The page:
...yes, that would absolutely solve the matter, because never in the history of the world have people managed to obtain software and source code that did not belong to us! "Sorry, you can't analyze our software for vulns, because we're not going to give you a license for it!". Brilliant :-P

Re:So if 'cyberWar' is actually a thing... (0)

Anonymous Coward | about a year ago | (#44278377)

Cyber attack - drink

Re:So if 'cyberWar' is actually a thing... (2)

DarkOx (621550) | about a year ago | (#44278463)

I suspect the ones that don't fit the first world template largely are switching. The rest don't because cozy international relationships are a nice way to do an end run around their own laws. They can share exploits more easily if everyone is using the same software. Then they don't have to worry about pesky Constitutional problems like our fourth amendment. NSA not allowed to gather than intel; no problem call a buddy a MI6, and vice versa.

If there is one thing the Snowden experience has proven once and for all is the tinfoil hat folks were right, and the once world government folks were right.

When you have the vice president dismissing reasonable questions like "doesn't universal background checks effective create an ersatz national gun registry?" as black helicopters conspiracy crap, we can now conclusively know that is exactly what is intended no matter what the ostensible claims are.

You can't trust anything these people are telling you. Don't think its odd that our "potential cyber enemies" that we are warned about by popular media so often our some of our biggest trade partners? Isn't strange that no matter how "strained" our relations supposedly are the trade deals someone always go thru? These guys are all in bed with each other, its the only explanation that makes sense; where China and most of the middle east, excluding Iran is concerned.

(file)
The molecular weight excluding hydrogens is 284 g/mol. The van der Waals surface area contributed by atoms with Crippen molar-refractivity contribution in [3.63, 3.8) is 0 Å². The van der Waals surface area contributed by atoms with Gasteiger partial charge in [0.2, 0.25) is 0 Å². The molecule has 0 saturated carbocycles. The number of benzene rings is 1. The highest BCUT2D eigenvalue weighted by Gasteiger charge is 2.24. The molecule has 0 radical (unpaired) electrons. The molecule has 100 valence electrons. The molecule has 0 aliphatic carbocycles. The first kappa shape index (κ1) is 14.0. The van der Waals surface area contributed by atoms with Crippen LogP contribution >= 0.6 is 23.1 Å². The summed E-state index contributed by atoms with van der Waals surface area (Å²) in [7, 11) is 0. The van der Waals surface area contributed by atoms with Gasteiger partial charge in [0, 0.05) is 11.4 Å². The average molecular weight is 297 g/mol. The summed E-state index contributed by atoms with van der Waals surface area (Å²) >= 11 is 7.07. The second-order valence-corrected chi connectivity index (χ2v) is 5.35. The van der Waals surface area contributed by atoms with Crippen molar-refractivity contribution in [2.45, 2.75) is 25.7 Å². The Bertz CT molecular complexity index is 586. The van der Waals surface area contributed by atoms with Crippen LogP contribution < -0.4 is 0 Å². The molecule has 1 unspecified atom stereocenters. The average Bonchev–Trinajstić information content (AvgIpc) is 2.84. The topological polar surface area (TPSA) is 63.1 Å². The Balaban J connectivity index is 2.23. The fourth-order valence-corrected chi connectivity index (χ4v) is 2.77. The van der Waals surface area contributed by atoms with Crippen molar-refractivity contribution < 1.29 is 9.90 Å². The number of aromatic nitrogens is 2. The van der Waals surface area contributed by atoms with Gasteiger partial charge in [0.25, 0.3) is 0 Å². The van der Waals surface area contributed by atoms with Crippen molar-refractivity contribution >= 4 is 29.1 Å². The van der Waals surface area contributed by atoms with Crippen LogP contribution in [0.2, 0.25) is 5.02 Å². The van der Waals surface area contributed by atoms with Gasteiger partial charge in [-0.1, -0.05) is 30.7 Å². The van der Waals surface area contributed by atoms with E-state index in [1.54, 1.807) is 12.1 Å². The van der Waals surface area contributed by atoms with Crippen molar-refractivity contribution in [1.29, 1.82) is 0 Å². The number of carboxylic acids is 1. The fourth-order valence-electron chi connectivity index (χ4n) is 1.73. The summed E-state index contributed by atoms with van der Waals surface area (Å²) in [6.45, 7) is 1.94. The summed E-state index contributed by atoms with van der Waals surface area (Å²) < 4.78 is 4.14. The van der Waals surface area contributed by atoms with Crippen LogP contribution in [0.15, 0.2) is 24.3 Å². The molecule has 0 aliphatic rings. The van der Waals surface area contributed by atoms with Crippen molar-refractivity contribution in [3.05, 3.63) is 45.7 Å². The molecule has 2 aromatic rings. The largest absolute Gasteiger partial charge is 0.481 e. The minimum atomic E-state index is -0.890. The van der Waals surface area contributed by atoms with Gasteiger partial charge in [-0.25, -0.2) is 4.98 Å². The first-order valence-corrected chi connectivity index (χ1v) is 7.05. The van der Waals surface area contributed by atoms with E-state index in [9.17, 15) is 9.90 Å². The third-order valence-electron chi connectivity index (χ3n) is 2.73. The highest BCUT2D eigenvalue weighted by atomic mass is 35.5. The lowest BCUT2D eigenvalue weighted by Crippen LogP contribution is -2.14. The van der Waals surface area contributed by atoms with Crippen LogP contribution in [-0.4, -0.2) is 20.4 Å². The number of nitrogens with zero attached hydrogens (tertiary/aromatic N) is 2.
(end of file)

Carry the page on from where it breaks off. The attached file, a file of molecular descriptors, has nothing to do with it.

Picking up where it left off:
The USSR was considered as real threat and despite the size of their economy and the massive natural resource they controlled we never had trade relations with them. Now look at China and the middle east, its evident the PTBs want as to think of them as this threat to be feared but they don't actually take any steps to keep us at a safe distance, quite the opposite, when they do make a show of sanctions or export controls the implementation is always has more holes than a kitchen colander.

Re:So if 'cyberWar' is actually a thing... (0)

Anonymous Coward | about a year ago | (#44279153)

It isn't really a threat, but treating it as one gives them yet more excuses to lock down the internet.

Re:So if 'cyberWar' is actually a thing... (0, Troll)

Billly Gates (198444) | about a year ago | (#44279171)

Because Linux is not more secure than Windows or MacOSX regardless of what hte fanboys here say. Just because it is not from Microsoft doesn't mean it is secure by default. In fact (I maybe modded down for this), Linux is the least secure modern kernel out there. It offers no heap, stack, ASLR, or even DEP (It may offer this as of 3.0?)

Insecure operating systems exist because they are written in C. Not because they are from unpopular corporations. C has no buffer checks so once a data type gets all used it simply exists the next address in memory. OpenBSD is trying to change as is Microsoft as of XP Service Pack 2. Windows 7 and 8 scramble the memory addresses and offer sandboxing support for browsers so you have no clue where each .dll is loaded in ram when you try to do a heap spray after you exploit a system. I believe MacOSX now has this too as of Snow Leopard. It is also how Java applets compromise systems too.